Reports are appearing, in The New York Times and elsewhere, that senior Russian military officers may have known about chief of the Wagner mercenary force chief Yevgeny Prigozhin’s plans in advance and may have indicated they would support him or may have actually helped plan it.

 US Intelligence agencies believe that General Sergei Surovikin, the deputy commander of Russia’s military operations in Ukraine may have supported Wagner’s move as a precursor to the removal of Russian Defense Minister Sergei Shoigu and Chief of the General Staff Valery Gerasimov.

 Surovikin, who the Russian media gave the sobriquet “General Armageddon” because of his “scorched earth” tactics in Syria, was appointed head of operations in Ukraine in October.

 However, shortly after taking over in November, he humiliatingly had to withdraw his troops from the southern Ukrainian city of Kherson. In January, in a sign that Putin had lost faith in Surovikin’s leadership, he was replaced by Gerasimov. Surovikin, who is also commander of the Russian Aerospace Forces supporting operations in Ukraine, remained as deputy.


 Prigozhin and others, such as Igor Girkin a staunchly pro-war Russian milblogger and war criminal, made no secret of their disdain for Russia’s military leaders and blamed them for the failure of Putin’s “special military operation”. It is suspected that Surovikin shared that view, and it was suggested that, because of this, he may well have helped plan Mr. Prigozhin’s actions last weekend, an accusation that US Intelligence is said to be investigating.

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 The New York Times reported that American intelligence officials also said there were signs that other Russian generals may have been informed of Wagner’s plans and expressed sympathy for their grievances.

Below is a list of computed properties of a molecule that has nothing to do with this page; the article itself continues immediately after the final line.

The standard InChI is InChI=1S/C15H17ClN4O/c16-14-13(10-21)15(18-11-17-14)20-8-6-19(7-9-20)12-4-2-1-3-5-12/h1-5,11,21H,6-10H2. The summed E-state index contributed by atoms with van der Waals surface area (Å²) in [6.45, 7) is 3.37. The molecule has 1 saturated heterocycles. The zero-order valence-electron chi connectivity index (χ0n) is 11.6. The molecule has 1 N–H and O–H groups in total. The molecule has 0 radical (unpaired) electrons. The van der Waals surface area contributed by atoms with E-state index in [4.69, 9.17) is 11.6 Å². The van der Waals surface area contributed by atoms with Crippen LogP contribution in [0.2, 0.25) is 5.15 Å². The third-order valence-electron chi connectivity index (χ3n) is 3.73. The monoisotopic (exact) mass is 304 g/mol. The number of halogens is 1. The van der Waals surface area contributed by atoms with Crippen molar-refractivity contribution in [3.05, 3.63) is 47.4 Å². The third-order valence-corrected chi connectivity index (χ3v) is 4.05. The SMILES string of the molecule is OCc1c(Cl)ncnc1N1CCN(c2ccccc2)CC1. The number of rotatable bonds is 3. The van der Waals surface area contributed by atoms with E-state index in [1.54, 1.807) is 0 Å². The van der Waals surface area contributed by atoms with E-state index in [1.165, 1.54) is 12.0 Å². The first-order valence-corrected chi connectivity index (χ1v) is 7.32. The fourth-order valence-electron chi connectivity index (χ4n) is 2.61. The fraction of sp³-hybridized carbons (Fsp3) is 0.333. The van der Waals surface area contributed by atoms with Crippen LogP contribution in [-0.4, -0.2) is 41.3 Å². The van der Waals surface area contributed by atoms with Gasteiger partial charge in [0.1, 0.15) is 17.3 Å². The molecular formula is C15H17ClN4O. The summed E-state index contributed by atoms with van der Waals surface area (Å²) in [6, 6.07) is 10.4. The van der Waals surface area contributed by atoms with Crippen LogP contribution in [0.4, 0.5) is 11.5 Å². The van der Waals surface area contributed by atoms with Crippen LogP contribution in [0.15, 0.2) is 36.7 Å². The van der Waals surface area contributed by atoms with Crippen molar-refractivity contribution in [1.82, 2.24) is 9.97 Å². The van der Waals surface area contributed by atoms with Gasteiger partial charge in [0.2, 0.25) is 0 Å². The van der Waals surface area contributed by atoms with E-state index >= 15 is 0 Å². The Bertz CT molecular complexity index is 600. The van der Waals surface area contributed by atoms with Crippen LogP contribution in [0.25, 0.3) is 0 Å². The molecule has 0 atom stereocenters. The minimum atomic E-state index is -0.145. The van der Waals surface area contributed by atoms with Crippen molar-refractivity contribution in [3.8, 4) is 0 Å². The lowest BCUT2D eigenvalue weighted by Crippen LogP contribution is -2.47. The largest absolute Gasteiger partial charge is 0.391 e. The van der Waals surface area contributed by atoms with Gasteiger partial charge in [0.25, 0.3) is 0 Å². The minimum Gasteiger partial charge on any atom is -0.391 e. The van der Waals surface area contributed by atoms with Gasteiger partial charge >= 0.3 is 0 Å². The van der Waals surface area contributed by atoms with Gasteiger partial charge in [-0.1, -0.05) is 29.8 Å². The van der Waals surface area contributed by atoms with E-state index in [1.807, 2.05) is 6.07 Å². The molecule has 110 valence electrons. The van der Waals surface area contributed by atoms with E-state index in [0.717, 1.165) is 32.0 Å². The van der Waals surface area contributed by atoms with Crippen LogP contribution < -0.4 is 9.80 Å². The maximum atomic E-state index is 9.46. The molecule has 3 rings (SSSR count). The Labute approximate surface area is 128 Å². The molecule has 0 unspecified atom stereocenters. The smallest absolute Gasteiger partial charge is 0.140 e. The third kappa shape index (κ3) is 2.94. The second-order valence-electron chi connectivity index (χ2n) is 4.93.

They highlight the fact that the first deputy head of the Main Directorate of the General Staff of the Russian Armed Forces, Vladimir Alekseyev condemned Wagner’s rebellion, but just hours later, Prigozhin moved unopposed into the Russian city of Rostov-on-Don and Alekseyev was filmed speaking with him in the city.


 Michael McFaul, a former US ambassador to Russia, said: “Think of how easy it was to take Rostov. There are armed guards everywhere in Russia, and suddenly, there’s no one around to do anything?

 Independent experts as well as US and allied officials are reported in The Times that they believe Prigozhin may have been led to believe that a large part of Russia’s army would rally to his side as he headed for Moscow. It was the fact that such support did not materialize that he turned back less than 200 kilometers from Moscow, rather than his claim that he had made his point and wanted to avoid any more bloodshed.

 Analysts feel that Putin knowing, or at least suspecting, that there was some sort of conspiracy between Prigozhin, Surovikin and other generals, has decided to “sweep it under the carpet.” This may explain his acceptance of the deal that would allow the Wagner rebels, including Prigozhin, to choose exile rather than be tried for treason, as called for by most of the Kremlin and Russia’s media hawks.


 Commentators feel that the fact that US leaders have largely failed to comment on the rebellion, other than to say it was an internal Russian issue, is intended to avoid reinforcing Putin’s narrative that Prigozhin was, in some way, acting on the orders or under the direction of the West.

 It is the general assessment among the US and UK intelligence communities that, if Wagner’s uprising did have support or the approval of Surovikin and others, it reveals that the breakdown in the relationship between Russian generals and Putin’s top two military commanders, Gerasimov and Shoigu, was becoming ever more serious.

 It is known that the Russian president doesn’t like to remove personnel that he trusts, even when they fail. That may explain why Shoigu and, more critically, Surovikin are still in post. However, if there was a link between Surovikin, Prigozhin and others and that was to be proved and become public, Putin would have no option but to act. The loss of “General Armageddon” to the occupying forces would be beneficial to Ukraine in the conduct of its war.

Stop Press

A Report has appeared on the “Ukraine” Telegram channel, quoting the Russian rosZMI media channel that Surovikin was arrested on the evening of June 27 and is detained in the Lefortovo pre-trial detention center along with his deputy, Colonel-General Andriy Yudin.


Kyiv Post was unable to verify this at this time and is investigating.

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